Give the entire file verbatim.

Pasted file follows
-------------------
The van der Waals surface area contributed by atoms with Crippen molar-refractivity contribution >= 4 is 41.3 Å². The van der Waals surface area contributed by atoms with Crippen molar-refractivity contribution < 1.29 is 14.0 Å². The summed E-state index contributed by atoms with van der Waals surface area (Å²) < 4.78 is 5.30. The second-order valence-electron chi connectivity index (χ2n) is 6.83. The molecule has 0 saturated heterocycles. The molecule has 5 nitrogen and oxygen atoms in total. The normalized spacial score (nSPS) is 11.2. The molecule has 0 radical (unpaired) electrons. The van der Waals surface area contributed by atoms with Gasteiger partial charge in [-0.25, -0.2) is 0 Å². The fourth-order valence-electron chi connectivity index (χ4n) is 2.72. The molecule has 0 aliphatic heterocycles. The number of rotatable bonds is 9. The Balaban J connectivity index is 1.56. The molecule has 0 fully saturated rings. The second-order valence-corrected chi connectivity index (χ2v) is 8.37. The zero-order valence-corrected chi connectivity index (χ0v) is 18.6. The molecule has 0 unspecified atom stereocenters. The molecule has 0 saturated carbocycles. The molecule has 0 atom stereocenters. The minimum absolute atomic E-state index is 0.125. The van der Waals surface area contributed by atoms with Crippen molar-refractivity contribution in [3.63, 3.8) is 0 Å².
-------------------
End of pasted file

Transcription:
The van der Waals surface area contributed by atoms with Crippen molar-refractivity contribution >= 4 is 41.3 Å². The van der Waals surface area contributed by atoms with Crippen molar-refractivity contribution < 1.29 is 14.0 Å². The summed E-state index contributed by atoms with van der Waals surface area (Å²) < 4.78 is 5.30. The second-order valence-electron chi connectivity index (χ2n) is 6.83. The molecule has 0 saturated heterocycles. The molecule has 5 nitrogen and oxygen atoms in total. The normalized spacial score (nSPS) is 11.2. The molecule has 0 radical (unpaired) electrons. The van der Waals surface area contributed by atoms with Gasteiger partial charge in [-0.25, -0.2) is 0 Å². The fourth-order valence-electron chi connectivity index (χ4n) is 2.72. The molecule has 0 aliphatic heterocycles. The number of rotatable bonds is 9. The Balaban J connectivity index is 1.56. The molecule has 0 fully saturated rings. The second-order valence-corrected chi connectivity index (χ2v) is 8.37. The zero-order valence-corrected chi connectivity index (χ0v) is 18.6. The molecule has 0 unspecified atom stereocenters. The molecule has 0 saturated carbocycles. The molecule has 0 atom stereocenters. The minimum absolute atomic E-state index is 0.125. The van der Waals surface area contributed by atoms with Crippen molar-refractivity contribution in [3.63, 3.8) is 0 Å².